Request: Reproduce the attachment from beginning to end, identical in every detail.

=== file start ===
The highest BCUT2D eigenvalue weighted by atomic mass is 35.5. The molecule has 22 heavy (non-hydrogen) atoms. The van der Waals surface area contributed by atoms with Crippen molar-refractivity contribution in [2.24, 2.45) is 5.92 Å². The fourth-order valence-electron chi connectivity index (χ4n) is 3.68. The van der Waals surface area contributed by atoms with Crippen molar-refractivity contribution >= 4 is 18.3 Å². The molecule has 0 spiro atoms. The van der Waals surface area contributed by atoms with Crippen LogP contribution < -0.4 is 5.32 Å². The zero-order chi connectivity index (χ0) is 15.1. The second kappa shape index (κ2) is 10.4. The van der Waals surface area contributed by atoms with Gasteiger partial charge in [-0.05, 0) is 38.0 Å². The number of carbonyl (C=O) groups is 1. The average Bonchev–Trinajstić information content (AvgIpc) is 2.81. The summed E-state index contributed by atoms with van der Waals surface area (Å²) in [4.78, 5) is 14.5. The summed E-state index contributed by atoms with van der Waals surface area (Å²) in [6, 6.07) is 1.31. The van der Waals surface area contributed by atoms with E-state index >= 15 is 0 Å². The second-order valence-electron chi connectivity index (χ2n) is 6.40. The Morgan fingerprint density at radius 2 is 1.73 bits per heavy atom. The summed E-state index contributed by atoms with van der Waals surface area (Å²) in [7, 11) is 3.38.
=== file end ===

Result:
The highest BCUT2D eigenvalue weighted by atomic mass is 35.5. The molecule has 22 heavy (non-hydrogen) atoms. The van der Waals surface area contributed by atoms with Crippen molar-refractivity contribution in [2.24, 2.45) is 5.92 Å². The fourth-order valence-electron chi connectivity index (χ4n) is 3.68. The van der Waals surface area contributed by atoms with Crippen molar-refractivity contribution >= 4 is 18.3 Å². The molecule has 0 spiro atoms. The van der Waals surface area contributed by atoms with Crippen LogP contribution < -0.4 is 5.32 Å². The zero-order chi connectivity index (χ0) is 15.1. The second kappa shape index (κ2) is 10.4. The van der Waals surface area contributed by atoms with Gasteiger partial charge in [-0.05, 0) is 38.0 Å². The number of carbonyl (C=O) groups is 1. The average Bonchev–Trinajstić information content (AvgIpc) is 2.81. The summed E-state index contributed by atoms with van der Waals surface area (Å²) in [4.78, 5) is 14.5. The summed E-state index contributed by atoms with van der Waals surface area (Å²) in [6, 6.07) is 1.31. The van der Waals surface area contributed by atoms with E-state index >= 15 is 0 Å². The second-order valence-electron chi connectivity index (χ2n) is 6.40. The Morgan fingerprint density at radius 2 is 1.73 bits per heavy atom. The summed E-state index contributed by atoms with van der Waals surface area (Å²) in [7, 11) is 3.38.